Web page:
Coronavirus: Speed limits to be cut to 30km/h across Dublin City Council roads

Higher limits will only apply on some major roads on the outskirts of the area

The low speed limit will apply to roads which previously allowed speeds of 50km/h and 80km/h . Photograph: Dara Mac Dónaill

The low speed limit will apply to roads which previously allowed speeds of 50km/h and 80km/h . Photograph: Dara Mac Dónaill

 

Speed limits will be cut to 30km/h across Dublin city and suburbs, including on most major arterial routes, under new Covid-19 traffic laws to be presented to city councillors on Wednesday.

Dublin City Council had planned to introduce the 30km/h limit in all residential areas by September. However, it now plans to extend the limit to almost all major approach roads to the city to “protect the larger numbers of pedestrians, cyclists and vulnerable road users” accessing the city.

The low speed limit will apply to roads which previously allowed speeds of 50km/h and 80km/h and will include the Royal and Grand Canals and the Rathmines, Ranelagh, Harold’s Cross and Donnybrook Roads on the southside of the city and Phibsborough Road, Dorset Street, Manor Street and Gardiner Street on the northside.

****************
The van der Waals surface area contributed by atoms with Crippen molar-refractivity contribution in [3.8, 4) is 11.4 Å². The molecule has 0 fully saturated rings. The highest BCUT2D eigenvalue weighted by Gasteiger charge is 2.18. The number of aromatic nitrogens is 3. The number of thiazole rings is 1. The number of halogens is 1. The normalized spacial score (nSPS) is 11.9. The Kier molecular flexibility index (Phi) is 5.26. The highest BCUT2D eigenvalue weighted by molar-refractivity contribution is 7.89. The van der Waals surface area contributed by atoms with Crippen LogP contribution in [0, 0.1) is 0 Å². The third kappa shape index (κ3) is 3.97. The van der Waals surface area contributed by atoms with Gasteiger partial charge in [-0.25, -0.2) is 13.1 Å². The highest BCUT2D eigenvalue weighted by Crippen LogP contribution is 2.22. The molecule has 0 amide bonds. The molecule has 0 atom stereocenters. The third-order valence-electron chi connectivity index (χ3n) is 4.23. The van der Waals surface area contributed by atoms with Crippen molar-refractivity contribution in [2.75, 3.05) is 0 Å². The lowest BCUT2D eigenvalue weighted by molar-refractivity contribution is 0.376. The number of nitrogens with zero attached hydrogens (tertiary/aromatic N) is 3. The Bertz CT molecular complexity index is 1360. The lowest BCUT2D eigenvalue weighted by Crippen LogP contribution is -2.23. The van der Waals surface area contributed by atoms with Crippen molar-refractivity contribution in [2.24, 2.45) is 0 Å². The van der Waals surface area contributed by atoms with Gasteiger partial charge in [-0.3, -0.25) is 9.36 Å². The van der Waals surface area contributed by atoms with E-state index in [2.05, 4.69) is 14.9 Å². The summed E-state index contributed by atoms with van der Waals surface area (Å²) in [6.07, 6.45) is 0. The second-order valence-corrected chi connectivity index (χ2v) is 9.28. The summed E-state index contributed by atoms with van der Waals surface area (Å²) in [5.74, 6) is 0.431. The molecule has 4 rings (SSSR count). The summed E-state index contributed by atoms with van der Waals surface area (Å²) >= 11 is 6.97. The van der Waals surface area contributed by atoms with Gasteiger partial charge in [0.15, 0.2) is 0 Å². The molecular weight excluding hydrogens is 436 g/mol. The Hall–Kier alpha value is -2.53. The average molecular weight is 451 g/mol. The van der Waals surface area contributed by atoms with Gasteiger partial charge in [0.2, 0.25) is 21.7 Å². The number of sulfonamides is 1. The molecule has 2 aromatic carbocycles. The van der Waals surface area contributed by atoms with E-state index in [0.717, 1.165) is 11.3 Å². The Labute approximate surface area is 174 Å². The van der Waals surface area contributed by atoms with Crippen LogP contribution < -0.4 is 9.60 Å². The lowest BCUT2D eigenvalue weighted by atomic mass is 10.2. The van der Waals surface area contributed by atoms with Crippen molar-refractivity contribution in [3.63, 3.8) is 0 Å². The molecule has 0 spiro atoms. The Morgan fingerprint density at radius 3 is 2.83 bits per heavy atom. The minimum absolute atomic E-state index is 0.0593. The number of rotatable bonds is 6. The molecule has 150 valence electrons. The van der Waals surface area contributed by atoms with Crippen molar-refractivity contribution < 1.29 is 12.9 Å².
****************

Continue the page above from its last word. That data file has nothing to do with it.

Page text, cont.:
Only a handful of major approach roads, such as the N3 and N1 will retain higher 50km/h and 60km/h limits, but as they near the city their speeds will drop to the lower 30km/h limit. A speed of 80km/h has only been permitted on a section of the Chapelizod Bypass and the entry to the M1 motorway.

The council has already begun introducing extensive traffic calming and pedestrian, cyclist and public transport priority measures under its “mobility intervention programme” designed to facilitate the reopening of the city as Covid-19 restrictions ease.

While the council has described these measures as temporary, the 30km/h restrictions are being proposed under bylaws, which would mean they would remain in place permanently, unless new bylaws were introduced to rescind them.

Unlike the other measures in the mobility programme, such as the removal of traffic from College Green, and the reallocation of road space to cyclists and walkers, the speed limit bylaws will require the approval of councillors.

However, previous applications of the lower limit have met with strong public support. More than 900 submissions were made to the council last year on the extension of the 30km/h limit to all residential areas, almost 700 of which supported the lower limits.

The council said its proposal to reduce the speed limit was “in line with other European cities” which had taken similar measures “in order to protect the larger numbers of pedestrians, cyclists and vulnerable road users moving around in these areas and on the road carriageway due to Covid-19 travel restrictions and social distancing requirements”.

The council hopes to have the new limit in place by the end of the year.